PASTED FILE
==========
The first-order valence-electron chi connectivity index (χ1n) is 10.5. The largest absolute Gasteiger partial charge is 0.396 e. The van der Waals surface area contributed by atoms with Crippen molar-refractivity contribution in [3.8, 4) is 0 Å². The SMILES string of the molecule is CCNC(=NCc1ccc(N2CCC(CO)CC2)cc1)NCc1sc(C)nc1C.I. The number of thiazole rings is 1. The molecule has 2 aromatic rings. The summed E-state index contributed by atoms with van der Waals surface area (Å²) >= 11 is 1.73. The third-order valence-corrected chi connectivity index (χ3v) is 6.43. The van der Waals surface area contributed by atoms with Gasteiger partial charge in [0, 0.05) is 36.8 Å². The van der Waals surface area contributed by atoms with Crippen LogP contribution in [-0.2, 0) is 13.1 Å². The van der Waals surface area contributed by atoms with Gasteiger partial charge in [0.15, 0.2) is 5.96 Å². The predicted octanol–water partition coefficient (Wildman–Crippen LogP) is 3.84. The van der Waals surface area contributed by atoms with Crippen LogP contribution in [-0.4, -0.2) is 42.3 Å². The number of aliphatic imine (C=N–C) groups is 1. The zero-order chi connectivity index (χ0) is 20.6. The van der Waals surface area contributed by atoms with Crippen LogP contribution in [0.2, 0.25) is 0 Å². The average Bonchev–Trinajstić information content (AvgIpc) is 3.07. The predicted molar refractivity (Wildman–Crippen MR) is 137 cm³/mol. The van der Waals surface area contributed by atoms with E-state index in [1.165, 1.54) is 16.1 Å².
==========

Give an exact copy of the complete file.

The first-order valence-electron chi connectivity index (χ1n) is 10.5. The largest absolute Gasteiger partial charge is 0.396 e. The van der Waals surface area contributed by atoms with Crippen molar-refractivity contribution in [3.8, 4) is 0 Å². The SMILES string of the molecule is CCNC(=NCc1ccc(N2CCC(CO)CC2)cc1)NCc1sc(C)nc1C.I. The number of thiazole rings is 1. The molecule has 2 aromatic rings. The summed E-state index contributed by atoms with van der Waals surface area (Å²) >= 11 is 1.73. The third-order valence-corrected chi connectivity index (χ3v) is 6.43. The van der Waals surface area contributed by atoms with Gasteiger partial charge in [0, 0.05) is 36.8 Å². The van der Waals surface area contributed by atoms with Crippen LogP contribution in [-0.2, 0) is 13.1 Å². The van der Waals surface area contributed by atoms with Gasteiger partial charge in [0.15, 0.2) is 5.96 Å². The predicted octanol–water partition coefficient (Wildman–Crippen LogP) is 3.84. The van der Waals surface area contributed by atoms with Crippen LogP contribution in [-0.4, -0.2) is 42.3 Å². The number of aliphatic imine (C=N–C) groups is 1. The zero-order chi connectivity index (χ0) is 20.6. The van der Waals surface area contributed by atoms with Crippen LogP contribution in [0.2, 0.25) is 0 Å². The average Bonchev–Trinajstić information content (AvgIpc) is 3.07. The predicted molar refractivity (Wildman–Crippen MR) is 137 cm³/mol. The van der Waals surface area contributed by atoms with E-state index in [1.165, 1.54) is 16.1 Å².